E-vites are the greenest and most convenient way to go, but not the most personal. Instead, design a colorful invitation — scanning a handmade invite is the easiest — and send it out as a JPEG with a personalized e-mail note; follow up with a phone call.

If it's a formal occasion, think postconsumer recycled paper for the invitations: It's paper made from old paper, so you're helping to complete the recycling loop.


Bandannas can be repurposed as casual cloth napkins. If you don't have them all in one color, feel free to mix it up.

While reusable plates, cups and utensils are the greenest choice, they aren't always the most practical one, especially for large groups. Believe it or not, the phrase "eco-disposable" is not an oxymoron. In fact, it's becoming increasingly easy to find affordable environmentally friendly disposable tableware in mainstream stores.

  • Whole Foods' 365 store brand has durable plates and bowls that look like sturdy paper ones but are actually made from renewable and biodegradable sugar cane.

  • For a bit of color, look for Recycline's plates and bowls in bright, bold colors like purple and lime green; they are made entirely of recycled plastic (from old yogurt cups) and are sturdy enough to be used several times.

  • Stock up on Cereplast forks, spoons and knives, which are made from a biodegradable bio-plastic consisting of 80 percent corn-based starch and 20 percent green fillers. If you compost, you can toss these utensils right into the bin and they'll break down in about three months.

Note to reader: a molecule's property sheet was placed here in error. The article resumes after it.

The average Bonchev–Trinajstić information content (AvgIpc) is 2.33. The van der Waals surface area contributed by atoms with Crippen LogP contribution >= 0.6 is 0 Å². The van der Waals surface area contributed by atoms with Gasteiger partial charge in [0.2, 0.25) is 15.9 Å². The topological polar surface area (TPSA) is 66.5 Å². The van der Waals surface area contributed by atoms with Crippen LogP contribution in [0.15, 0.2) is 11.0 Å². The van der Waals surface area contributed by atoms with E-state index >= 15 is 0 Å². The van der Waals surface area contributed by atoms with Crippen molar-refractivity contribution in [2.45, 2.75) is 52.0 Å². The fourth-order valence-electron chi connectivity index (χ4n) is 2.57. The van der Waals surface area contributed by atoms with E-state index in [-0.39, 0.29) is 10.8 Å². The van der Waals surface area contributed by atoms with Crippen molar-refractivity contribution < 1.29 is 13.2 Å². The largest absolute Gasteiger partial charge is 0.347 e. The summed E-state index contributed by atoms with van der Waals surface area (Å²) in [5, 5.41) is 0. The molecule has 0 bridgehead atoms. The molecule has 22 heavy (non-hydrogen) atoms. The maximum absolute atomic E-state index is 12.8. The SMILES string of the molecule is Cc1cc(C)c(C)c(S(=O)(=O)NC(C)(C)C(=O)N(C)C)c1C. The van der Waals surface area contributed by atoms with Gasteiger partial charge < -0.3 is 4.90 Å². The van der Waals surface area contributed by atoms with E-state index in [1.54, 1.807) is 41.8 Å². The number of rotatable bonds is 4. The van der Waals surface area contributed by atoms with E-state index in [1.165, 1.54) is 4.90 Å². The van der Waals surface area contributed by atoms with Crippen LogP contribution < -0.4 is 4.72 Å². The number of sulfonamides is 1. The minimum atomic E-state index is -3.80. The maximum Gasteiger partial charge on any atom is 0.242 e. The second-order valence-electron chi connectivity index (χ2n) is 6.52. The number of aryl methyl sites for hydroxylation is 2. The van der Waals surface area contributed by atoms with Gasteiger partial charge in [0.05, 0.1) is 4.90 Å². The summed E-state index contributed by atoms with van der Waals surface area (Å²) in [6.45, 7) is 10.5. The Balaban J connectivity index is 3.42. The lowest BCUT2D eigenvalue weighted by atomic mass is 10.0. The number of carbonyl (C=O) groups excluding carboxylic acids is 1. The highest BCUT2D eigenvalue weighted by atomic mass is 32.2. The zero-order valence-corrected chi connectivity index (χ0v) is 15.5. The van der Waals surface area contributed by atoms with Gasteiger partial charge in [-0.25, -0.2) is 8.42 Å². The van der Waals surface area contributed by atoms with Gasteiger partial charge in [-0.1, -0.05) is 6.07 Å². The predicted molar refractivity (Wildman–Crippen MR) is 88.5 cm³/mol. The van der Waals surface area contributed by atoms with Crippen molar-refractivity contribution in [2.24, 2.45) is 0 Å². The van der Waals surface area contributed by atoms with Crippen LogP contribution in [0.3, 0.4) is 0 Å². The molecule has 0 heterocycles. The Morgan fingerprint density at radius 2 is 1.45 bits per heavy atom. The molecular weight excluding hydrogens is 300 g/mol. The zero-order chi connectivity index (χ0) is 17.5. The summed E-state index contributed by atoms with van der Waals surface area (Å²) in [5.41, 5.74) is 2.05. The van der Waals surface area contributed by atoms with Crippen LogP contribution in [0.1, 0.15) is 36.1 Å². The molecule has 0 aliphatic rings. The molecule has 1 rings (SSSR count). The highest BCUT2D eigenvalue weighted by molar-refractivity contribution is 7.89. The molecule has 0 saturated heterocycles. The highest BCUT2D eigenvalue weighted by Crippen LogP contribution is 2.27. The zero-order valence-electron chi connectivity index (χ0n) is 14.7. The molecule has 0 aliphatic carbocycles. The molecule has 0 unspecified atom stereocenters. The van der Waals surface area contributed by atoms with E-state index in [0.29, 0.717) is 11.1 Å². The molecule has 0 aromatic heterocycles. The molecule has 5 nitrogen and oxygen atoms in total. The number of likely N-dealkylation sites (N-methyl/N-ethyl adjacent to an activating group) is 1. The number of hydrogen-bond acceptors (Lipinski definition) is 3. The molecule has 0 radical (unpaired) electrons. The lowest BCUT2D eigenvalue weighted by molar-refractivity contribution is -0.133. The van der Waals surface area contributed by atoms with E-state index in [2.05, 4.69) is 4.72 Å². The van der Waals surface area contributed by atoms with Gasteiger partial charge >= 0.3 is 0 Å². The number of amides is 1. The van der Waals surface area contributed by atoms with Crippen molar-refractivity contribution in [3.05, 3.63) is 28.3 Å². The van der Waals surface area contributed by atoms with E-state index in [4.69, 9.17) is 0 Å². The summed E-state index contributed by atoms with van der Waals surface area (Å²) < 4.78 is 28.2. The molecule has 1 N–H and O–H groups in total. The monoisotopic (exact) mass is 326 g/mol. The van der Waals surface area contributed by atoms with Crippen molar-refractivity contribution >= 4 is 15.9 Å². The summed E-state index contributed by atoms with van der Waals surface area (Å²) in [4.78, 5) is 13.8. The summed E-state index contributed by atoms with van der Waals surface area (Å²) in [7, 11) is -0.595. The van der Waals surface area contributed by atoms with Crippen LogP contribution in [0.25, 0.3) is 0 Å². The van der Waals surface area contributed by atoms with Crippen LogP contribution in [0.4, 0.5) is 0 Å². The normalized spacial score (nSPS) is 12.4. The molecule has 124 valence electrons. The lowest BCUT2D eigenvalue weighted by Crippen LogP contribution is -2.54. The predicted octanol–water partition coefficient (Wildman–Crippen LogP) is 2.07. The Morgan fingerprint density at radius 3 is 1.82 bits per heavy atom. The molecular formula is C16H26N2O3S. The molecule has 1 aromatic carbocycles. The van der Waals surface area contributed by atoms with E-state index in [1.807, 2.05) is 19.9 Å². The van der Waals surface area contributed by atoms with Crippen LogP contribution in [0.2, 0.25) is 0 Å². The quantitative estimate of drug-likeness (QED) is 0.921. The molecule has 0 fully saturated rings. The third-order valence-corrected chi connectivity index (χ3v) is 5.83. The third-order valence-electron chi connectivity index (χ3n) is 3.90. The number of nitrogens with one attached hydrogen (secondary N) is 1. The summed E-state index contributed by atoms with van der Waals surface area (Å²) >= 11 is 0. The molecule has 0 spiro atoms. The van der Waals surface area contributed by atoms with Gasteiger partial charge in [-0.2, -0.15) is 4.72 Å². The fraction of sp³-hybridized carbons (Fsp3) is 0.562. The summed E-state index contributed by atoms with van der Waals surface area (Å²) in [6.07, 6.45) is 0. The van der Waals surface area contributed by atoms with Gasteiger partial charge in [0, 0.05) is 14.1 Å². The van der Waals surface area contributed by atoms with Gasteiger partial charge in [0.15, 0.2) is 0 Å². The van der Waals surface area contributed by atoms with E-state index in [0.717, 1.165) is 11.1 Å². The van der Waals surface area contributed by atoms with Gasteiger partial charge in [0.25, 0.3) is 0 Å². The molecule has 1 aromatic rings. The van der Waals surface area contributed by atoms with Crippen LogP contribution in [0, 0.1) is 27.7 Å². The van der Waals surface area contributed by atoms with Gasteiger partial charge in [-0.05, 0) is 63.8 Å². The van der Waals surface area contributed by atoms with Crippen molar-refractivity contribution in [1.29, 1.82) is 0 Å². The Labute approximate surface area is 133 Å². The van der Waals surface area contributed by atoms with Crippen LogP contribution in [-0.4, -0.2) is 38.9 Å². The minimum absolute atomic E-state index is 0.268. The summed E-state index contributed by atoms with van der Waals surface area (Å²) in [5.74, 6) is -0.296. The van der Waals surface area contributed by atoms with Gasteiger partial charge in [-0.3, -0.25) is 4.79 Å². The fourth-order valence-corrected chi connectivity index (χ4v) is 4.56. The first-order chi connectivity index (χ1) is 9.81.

• Forget plastic straws. Greenhome sells some made from PLA, a corn-based bio-resin. They look and feel like plastic ones but are completely biodegradable.

  • Also look for plates, chopsticks, and other utensils made from bamboo, a fast-growing renewable and biodegradable resource.

  • Tips and tricks
    Don't buy, rent
    Instead of buying new supplies, you can rent chairs, tables, tablecloths, and even snow cone machines for very low prices.Repurpose
    Bandannas are a great reusable cloth napkin that won't break the bank (as pictured below).

    Prevent waste
    If you use a caterer, bring your serving dishes to them. This way, they can avoid using disposable trays and platters.


    No matter how old your guests, it's fun to incorporate activities that come with a tasty treat.

    First, blow up a balloon (use natural latex balloons, which are biodegradable), then cut newspaper into long strips, coat both sides with white craft glue, and use to cover the entire surface of the balloon. Allow the glue to dry completely, then pop the balloon.

    Cut out a small flap and fill the inside of the pinata with grown-up treats such as gift cards, mini bottles of alcohol, and beauty product samples. Tape the flap shut and add a layer of glued newspaper to seal it up. Use a heavy-duty piece of tape (duct tape works well) to adhere a line cord or sturdy ribbon so you can hang the pi�ata from a tree branch, then use double-stick tape to wrap the outside with leaves from the yard.

    Send your guests out into the woods to gather twigs and branches to help light a fire. Bring out a big bowl full of marshmallows, organic chocolates, and graham crackers. Guests can use the twigs they collected to make skewers and toast their s'mores. (Use a manual pencil sharpener to sharpen the branches.)

    For a minty version, add a small drop of real peppermint essential oil to toasted marshmallows. (Fireplace ashes are safe to spread across the lawn. Just wait until they've cooled completely and scatter.)

    - E. Haley